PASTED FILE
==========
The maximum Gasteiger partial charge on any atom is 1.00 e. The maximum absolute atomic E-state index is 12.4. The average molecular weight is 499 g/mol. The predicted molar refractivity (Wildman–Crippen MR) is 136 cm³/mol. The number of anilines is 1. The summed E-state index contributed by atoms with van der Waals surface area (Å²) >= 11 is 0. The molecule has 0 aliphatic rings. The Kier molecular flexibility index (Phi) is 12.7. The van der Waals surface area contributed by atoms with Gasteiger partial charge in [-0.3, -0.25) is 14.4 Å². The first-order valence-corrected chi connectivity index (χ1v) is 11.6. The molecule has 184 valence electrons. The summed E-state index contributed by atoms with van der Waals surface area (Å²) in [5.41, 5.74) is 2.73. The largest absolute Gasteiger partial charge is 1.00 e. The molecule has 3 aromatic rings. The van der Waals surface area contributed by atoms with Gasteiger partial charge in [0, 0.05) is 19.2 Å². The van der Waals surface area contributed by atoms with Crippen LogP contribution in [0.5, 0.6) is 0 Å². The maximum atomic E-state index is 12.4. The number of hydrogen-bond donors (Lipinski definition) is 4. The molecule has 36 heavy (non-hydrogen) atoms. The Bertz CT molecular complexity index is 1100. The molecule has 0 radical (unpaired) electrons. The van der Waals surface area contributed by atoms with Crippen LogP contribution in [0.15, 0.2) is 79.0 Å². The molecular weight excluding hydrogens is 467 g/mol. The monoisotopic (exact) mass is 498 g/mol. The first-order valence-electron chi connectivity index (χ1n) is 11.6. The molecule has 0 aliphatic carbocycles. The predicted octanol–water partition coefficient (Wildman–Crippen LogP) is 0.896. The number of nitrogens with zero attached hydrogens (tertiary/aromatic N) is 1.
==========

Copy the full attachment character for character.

The maximum Gasteiger partial charge on any atom is 1.00 e. The maximum absolute atomic E-state index is 12.4. The average molecular weight is 499 g/mol. The predicted molar refractivity (Wildman–Crippen MR) is 136 cm³/mol. The number of anilines is 1. The summed E-state index contributed by atoms with van der Waals surface area (Å²) >= 11 is 0. The molecule has 0 aliphatic rings. The Kier molecular flexibility index (Phi) is 12.7. The van der Waals surface area contributed by atoms with Gasteiger partial charge in [-0.3, -0.25) is 14.4 Å². The first-order valence-corrected chi connectivity index (χ1v) is 11.6. The molecule has 184 valence electrons. The summed E-state index contributed by atoms with van der Waals surface area (Å²) in [5.41, 5.74) is 2.73. The largest absolute Gasteiger partial charge is 1.00 e. The molecule has 3 aromatic rings. The van der Waals surface area contributed by atoms with Gasteiger partial charge in [0, 0.05) is 19.2 Å². The van der Waals surface area contributed by atoms with Crippen LogP contribution in [0.5, 0.6) is 0 Å². The maximum atomic E-state index is 12.4. The number of hydrogen-bond donors (Lipinski definition) is 4. The molecule has 36 heavy (non-hydrogen) atoms. The Bertz CT molecular complexity index is 1100. The molecule has 0 radical (unpaired) electrons. The van der Waals surface area contributed by atoms with Crippen LogP contribution in [0.15, 0.2) is 79.0 Å². The molecular weight excluding hydrogens is 467 g/mol. The monoisotopic (exact) mass is 498 g/mol. The first-order valence-electron chi connectivity index (χ1n) is 11.6. The molecule has 0 aliphatic carbocycles. The predicted octanol–water partition coefficient (Wildman–Crippen LogP) is 0.896. The number of nitrogens with zero attached hydrogens (tertiary/aromatic N) is 1.